Prenatal benzodiazepine exposure not directly associated with ASD and ADHD


A recent study found that while children exposed to benzodiazepine during pregnancy had a greater risk of developing autism spectrum disorder (ASD) and attention-deficit/hyperactivity disorder (ADHD), siblings without exposure saw similar risks of neurodevelopmental disorders.

Cases of autism spectrum disorder (ASD) and attention-deficit/hyperactivity disorder (ADHD) associated with prenatal exposure to benzodiazepine may be caused by maternal genetic confounding, according to a recent study.

Mental disorders are reported in 10% to 30% of pregnant women, including depression and anxiety disorders. Benzodiazepine is used in some cases to reduce symptoms of anxiety and depression, with a global prevalence of 1.9%.

Concerns have arisen over the use of benzodiazepine, as benzodiazepines can cross the placenta, have been found in amniotic fluid and breast milk, and have been indicated by categorization from the US Food and Drug Administration as potentially causing harm to the fetus.

Investigators hypothesized that the maternal depressive or anxiety disorders leading to benzodiazepine prescription could partly be responsible for the development of neurodevelopmental disorders in children. Untreated anxiety and depression symptoms during pregnancy have been associated with neurodevelopmental disorders in offspring.

To determine the association between benzodiazepine exposure during pregnancy and the development of ASD and ADHD, investigators conducted a study consisting of human patients approved by the research ethics committee of the China Medical University and Hospital.

Children with full-term births from January 1, 2004, to December 31, 2017, were included in the study. Benzodiazepine prescription included Anatomical Therapeutic Chemical Classification codes starting with N05BA, along with long- and short-acting benzodiazepines.

Prescription information was used to determine maternal exposure to benzodiazepine before and during pregnancy, while linkage to the Taiwan Maternal and Child Health Database allowed data on children, their fathers, and paternal benzodiazepine exposure to be collected.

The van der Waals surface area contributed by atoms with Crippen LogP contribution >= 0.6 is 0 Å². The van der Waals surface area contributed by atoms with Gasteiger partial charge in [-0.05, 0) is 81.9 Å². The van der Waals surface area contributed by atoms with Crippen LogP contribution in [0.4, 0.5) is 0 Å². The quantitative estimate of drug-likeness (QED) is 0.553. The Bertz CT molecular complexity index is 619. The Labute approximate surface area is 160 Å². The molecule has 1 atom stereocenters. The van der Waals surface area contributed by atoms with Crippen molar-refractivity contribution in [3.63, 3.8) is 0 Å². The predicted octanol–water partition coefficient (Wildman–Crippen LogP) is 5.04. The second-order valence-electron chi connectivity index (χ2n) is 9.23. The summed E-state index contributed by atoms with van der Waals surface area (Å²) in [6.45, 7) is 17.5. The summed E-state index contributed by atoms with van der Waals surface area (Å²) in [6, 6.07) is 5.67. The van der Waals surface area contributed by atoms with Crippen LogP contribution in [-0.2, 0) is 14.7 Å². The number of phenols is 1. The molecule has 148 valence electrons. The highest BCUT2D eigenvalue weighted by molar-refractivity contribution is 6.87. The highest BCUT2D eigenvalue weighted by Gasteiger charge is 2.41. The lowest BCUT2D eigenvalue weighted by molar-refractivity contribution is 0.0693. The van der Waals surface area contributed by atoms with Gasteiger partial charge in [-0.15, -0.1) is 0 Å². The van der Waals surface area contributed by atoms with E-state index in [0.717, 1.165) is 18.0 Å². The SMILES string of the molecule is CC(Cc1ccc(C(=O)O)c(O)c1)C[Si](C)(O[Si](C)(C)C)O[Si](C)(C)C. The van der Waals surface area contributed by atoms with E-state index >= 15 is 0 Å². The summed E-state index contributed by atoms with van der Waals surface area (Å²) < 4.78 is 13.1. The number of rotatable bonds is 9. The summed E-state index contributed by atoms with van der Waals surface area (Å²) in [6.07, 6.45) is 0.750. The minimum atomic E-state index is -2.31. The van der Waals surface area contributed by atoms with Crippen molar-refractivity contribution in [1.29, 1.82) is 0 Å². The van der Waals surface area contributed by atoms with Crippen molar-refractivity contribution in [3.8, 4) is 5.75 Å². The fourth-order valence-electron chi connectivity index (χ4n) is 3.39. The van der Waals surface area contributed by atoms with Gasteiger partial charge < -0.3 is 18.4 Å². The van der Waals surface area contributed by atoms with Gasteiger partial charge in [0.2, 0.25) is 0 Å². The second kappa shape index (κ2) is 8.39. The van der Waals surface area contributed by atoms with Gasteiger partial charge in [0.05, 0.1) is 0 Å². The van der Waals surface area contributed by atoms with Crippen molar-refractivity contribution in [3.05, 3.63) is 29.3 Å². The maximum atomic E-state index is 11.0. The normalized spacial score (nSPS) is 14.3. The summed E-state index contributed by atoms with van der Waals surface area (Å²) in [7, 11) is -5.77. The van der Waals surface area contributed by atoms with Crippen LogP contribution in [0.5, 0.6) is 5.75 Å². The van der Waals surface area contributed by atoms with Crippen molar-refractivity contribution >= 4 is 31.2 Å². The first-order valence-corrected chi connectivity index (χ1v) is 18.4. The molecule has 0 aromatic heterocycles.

Exposure to benzodiazepine was recorded for all 3 trimesters. The first trimester was defined as 90 days or less after estimated conception, the second as days 91 to 180 after conception, and the third as days 181 to 270 after conception. The date of delivery and gestational age was used to estimate the date of conception.

The incidence of ASD and ADHD was measured in children exposed to benzodiazepine during pregnancy and those not exposed to benzodiazepine during pregnancy. At least 1 inpatient record or 3 outpatient diagnoses were used to determine ASD and ADHD.

Child covariates included gestational age, year of birth, low-income family status, and parity. Maternal covariates included nationality, maternal smoking during pregnancy, age at the index birth, maternal opioid drug use, and history of mental disorders. 

The analysis was restricted to mothers with anxiety disorders or major depressive disorder. The association between paternal benzodiazepine exposure and neurobehavioral outcomes was analyzed through sibling comparisons.

There were 1,516,846 children aged under 14 years in the study, 1,138,732 biological mothers, and 1,134,320 fathers. Prenatal exposure to benzodiazepine was seen in 5% of children, 4.6% exposed in the first trimester, 2.2% in the second, and 0.6% in the third.

The mean follow-up time overall was 8.5 years. ASD and ADHD were more common among individuals exposed to benzodiazepine during pregnancy, with 1.1% of exposed children developing ASD compared to 0.9% of unexposed children, and 4.9% of exposed children developing ADHD compared to 3.9% of unexposed children.

Benzodiazepine exposure was associated with a greater risk of ASD and ADHD development in all 3 trimesters. Covariates more often seen in cases of prenatal benzodiazepine exposure included low-income family status, maternal opioid use, smoking during pregnancy, and maternal and paternal mental disorders.

Sibling comparisons showed no significant association between prenatal benzodiazepine exposure and development of ASD or ADHD. The analysis was restricted to mothers with anxiety disorders or major depressive disorders, and children born of these mothers without prenatal exposure to benzodiazepine saw similar chances of developing ASD and ADHD.

These results showed increased risks of ASD and ADHD for children born after benzodiazepine exposure during pregnancy but did not show a significantly increased risk when compared to sibling controls. This indicates other maternal genetic or environmental factors may contribute to associations between benzodiazepine exposure and risks of ASD and ADHD.


Chen VC, Wu S, Lin C, Lu M, Chen Y, Stewart R. Association of prenatal exposure to benzodiazepines with development of autism spectrum and attention-deficit/hyperactivity disorders. JAMA Netw Open. 2022;5(11):e2243282. doi:10.1001/jamanetworkopen.2022.43282

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